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From time to time we intersect with the road more travelled. It always comes as something of a culture shock.

Towns on the beaten tourist track feel tidy and western, with hostels, cafes and souvenir shops, and are nothing like the Central and South America we have been travelling through. We are more used to half finished adobe huts, and ramshackle dusty corner stores. Are we even on the same continent? If we followed the main tourist trail, would we imagine this was representative? In a sea of white faces, neatly dressed tourists, I am suddenly conscious of my own unwashed state and the bedraggled nature of my day-in, day-out clothing.

“Where have you come from? Where are you going?” Hearing the usual questions in English is so strange to me now that it takes me a few seconds to register. Even stranger is hearing myself respond in my native tongue, telling our story with fluent ease and sounding like a half intelligent adult for a change.

Braving the supermercado (photo: Anna Kortschak)

Well stocked supermarkets bring mixed feelings; I should be glad of the variety, of finding products I’ve not seen in a long time. Instead I am confused, overwhelmed by choice. Somehow I do better when there’s only a mouldy onion and a couple of squishy tomatoes on offer. I seem to relish the challenge of producing a tasty nutritious meal out of next to nothing. Here, I don’t know where to start. There’s peanut butter, couscous, and more types of chocolate than I can possibly hope to choose between. Exciting novelties…. But I am paralyzed by too much choice, and honestly, we’ve been managing quite well without these luxuries, as does pretty much everyone else in this country….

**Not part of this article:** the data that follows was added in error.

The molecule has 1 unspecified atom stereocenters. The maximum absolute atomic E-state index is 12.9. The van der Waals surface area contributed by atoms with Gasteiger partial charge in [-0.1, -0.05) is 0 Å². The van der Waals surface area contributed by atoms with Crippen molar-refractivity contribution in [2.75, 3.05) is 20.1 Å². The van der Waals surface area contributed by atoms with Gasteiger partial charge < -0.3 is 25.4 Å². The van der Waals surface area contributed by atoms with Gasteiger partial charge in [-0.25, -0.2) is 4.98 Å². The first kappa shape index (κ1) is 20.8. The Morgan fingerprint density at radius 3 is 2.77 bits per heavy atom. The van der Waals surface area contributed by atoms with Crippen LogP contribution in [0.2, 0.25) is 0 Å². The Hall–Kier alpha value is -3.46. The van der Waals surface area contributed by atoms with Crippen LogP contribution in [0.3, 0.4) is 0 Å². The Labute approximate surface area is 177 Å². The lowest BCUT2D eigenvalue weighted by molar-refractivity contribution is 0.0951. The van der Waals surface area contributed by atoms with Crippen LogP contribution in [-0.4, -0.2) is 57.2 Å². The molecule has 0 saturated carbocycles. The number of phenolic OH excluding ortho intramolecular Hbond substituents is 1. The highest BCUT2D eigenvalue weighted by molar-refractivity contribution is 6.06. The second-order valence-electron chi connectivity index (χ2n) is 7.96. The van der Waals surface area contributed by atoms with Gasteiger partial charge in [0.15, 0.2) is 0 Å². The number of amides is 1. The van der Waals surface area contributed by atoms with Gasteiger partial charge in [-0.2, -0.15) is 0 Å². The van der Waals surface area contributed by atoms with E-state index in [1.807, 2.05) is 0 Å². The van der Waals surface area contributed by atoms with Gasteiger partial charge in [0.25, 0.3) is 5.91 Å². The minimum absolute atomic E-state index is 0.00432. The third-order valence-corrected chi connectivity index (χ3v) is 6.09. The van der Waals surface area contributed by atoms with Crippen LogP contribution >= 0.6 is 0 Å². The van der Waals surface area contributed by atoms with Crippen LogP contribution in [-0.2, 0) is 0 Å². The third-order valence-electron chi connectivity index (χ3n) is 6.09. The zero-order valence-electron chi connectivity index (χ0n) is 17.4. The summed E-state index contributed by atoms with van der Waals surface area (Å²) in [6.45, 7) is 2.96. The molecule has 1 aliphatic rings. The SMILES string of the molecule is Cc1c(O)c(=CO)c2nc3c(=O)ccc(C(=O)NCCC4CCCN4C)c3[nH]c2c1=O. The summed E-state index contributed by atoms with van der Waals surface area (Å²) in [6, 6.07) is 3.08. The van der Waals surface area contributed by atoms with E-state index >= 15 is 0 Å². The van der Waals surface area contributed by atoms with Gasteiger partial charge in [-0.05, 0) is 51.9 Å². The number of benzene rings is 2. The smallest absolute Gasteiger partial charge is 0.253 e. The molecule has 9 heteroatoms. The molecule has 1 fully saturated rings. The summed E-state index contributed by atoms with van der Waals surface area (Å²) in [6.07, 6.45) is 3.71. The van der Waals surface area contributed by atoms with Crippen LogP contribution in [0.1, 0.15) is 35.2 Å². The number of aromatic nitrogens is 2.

Overwhelmed by such abundance, I leave empty handed.

Photo: Tom Walwyn

Back at the hostel there is more conversation with travellers. I am tired and don’t feel like entertaining the crowd tonight, but despite myself one or two individuals stand out and I am drawn in.

“Wow” says one 22 yr old wistfully, “your travels make mine seem pretty lame”. I am sorry to hear her say this; I’d hate for my adventure to diminish someone else’s feelings about their own. This girl is 22, a female travelling solo in a country where she doesn’t speak the language very well. She is brave. I tell her so. Life is a choose your own adventure story, I say. You pick one, and have it. One adventure isn’t more or less than another, just different. I too first travelled alone at 22, to the middle east, and thought myself brave. It never crossed my mind at that stage to travel down the Americas by bicycle.

Our companions in the hostel pore over Lonely Planet guides and discuss bus timetables. I find myself feeling so, so glad that we never have to worry about such things, and realise again just how different our style of travel is to theirs. They are limited to places public transport can reach; we are completely unlimited. They must wait on departure and arrival times; we leave when we are ready and stop wherever we feel like it. Again, I have no wish to make out that our form of travel is “superior” – it’s just different, and it suits me. I am so grateful for the flexibility and independence we have that I can’t imagine myself ever becoming a bus catching backpacker.

And I can’t help wondering what is in those massive backpacks they all lug around, given that very few seem to have anything I would consider useful, such as camping gear!

Photo: Tom Walwyn

From time to time, we run into folk travelling by van or motorbike. Like us, these guys can follow any road they choose and stop anywhere they like. We have had and loved vans, but are happy to now be travelling under our power and with no barrier of glass between us and the world. Motorcyclists seem to feel a great deal of camaraderie with us, and we get huge waves and thumbs up when we pass in the road. Like us, they are outside all day every day, having to deal with every kind of weather and road condition. Unlike us, they can easily put in an extra 100km at the end of a day to get to somewhere they want to be… Or away from somewhere they don’t. I’m pretty sure there’s a motorbike in my future somewhere.

Eating out - because we can

Out to dinner. As in the supermarket, my feelings are mixed. I am grateful for wider variety and higher quality food, yet uncomfortable with the luxury of it. Again there is choice, and a menu in English. We eat pizza, spend more than we normally would, and this too feels odd and wrong. I enjoy the food, but feel guilty over my wealth, and acutely aware of how fortunate I am that even as a no-income cycle tourist living on savings I am able to choose to do this.

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